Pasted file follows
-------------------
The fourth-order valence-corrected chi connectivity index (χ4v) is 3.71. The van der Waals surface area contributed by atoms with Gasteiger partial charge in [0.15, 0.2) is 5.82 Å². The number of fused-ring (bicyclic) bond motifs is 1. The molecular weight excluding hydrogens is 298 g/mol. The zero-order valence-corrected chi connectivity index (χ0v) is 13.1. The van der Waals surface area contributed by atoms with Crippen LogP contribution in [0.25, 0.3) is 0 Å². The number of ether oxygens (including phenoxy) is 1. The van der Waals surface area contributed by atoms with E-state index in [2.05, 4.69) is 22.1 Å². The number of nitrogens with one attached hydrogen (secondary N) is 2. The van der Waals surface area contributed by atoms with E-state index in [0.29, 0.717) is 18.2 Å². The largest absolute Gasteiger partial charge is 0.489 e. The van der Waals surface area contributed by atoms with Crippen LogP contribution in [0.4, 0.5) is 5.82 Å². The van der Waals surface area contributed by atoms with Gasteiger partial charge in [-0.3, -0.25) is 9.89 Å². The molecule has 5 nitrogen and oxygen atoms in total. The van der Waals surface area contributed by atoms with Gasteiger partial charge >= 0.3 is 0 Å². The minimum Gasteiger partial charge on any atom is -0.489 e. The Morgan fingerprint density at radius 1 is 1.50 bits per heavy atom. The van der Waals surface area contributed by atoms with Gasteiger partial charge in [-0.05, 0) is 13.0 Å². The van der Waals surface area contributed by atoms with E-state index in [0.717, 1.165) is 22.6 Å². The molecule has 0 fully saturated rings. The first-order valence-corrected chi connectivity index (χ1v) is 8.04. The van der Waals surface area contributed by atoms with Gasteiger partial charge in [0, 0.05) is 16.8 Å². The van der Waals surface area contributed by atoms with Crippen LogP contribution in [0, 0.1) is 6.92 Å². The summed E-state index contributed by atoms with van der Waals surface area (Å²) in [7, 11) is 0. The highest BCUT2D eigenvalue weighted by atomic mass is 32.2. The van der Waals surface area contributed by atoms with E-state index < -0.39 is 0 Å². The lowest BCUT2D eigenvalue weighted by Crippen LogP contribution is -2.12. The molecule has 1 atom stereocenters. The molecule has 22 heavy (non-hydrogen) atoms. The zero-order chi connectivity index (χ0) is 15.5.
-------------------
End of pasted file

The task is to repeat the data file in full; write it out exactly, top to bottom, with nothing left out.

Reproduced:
The fourth-order valence-corrected chi connectivity index (χ4v) is 3.71. The van der Waals surface area contributed by atoms with Gasteiger partial charge in [0.15, 0.2) is 5.82 Å². The number of fused-ring (bicyclic) bond motifs is 1. The molecular weight excluding hydrogens is 298 g/mol. The zero-order valence-corrected chi connectivity index (χ0v) is 13.1. The van der Waals surface area contributed by atoms with Crippen LogP contribution in [0.25, 0.3) is 0 Å². The number of ether oxygens (including phenoxy) is 1. The van der Waals surface area contributed by atoms with E-state index in [2.05, 4.69) is 22.1 Å². The number of nitrogens with one attached hydrogen (secondary N) is 2. The van der Waals surface area contributed by atoms with E-state index in [0.29, 0.717) is 18.2 Å². The largest absolute Gasteiger partial charge is 0.489 e. The van der Waals surface area contributed by atoms with Crippen LogP contribution in [0.4, 0.5) is 5.82 Å². The van der Waals surface area contributed by atoms with Gasteiger partial charge in [-0.3, -0.25) is 9.89 Å². The molecule has 5 nitrogen and oxygen atoms in total. The van der Waals surface area contributed by atoms with Gasteiger partial charge >= 0.3 is 0 Å². The minimum Gasteiger partial charge on any atom is -0.489 e. The Morgan fingerprint density at radius 1 is 1.50 bits per heavy atom. The van der Waals surface area contributed by atoms with Gasteiger partial charge in [-0.05, 0) is 13.0 Å². The van der Waals surface area contributed by atoms with E-state index in [0.717, 1.165) is 22.6 Å². The molecule has 0 fully saturated rings. The first-order valence-corrected chi connectivity index (χ1v) is 8.04. The van der Waals surface area contributed by atoms with Gasteiger partial charge in [0, 0.05) is 16.8 Å². The van der Waals surface area contributed by atoms with Crippen LogP contribution in [0, 0.1) is 6.92 Å². The summed E-state index contributed by atoms with van der Waals surface area (Å²) in [7, 11) is 0. The highest BCUT2D eigenvalue weighted by atomic mass is 32.2. The van der Waals surface area contributed by atoms with E-state index < -0.39 is 0 Å². The lowest BCUT2D eigenvalue weighted by Crippen LogP contribution is -2.12. The molecule has 1 atom stereocenters. The molecule has 22 heavy (non-hydrogen) atoms. The zero-order chi connectivity index (χ0) is 15.5.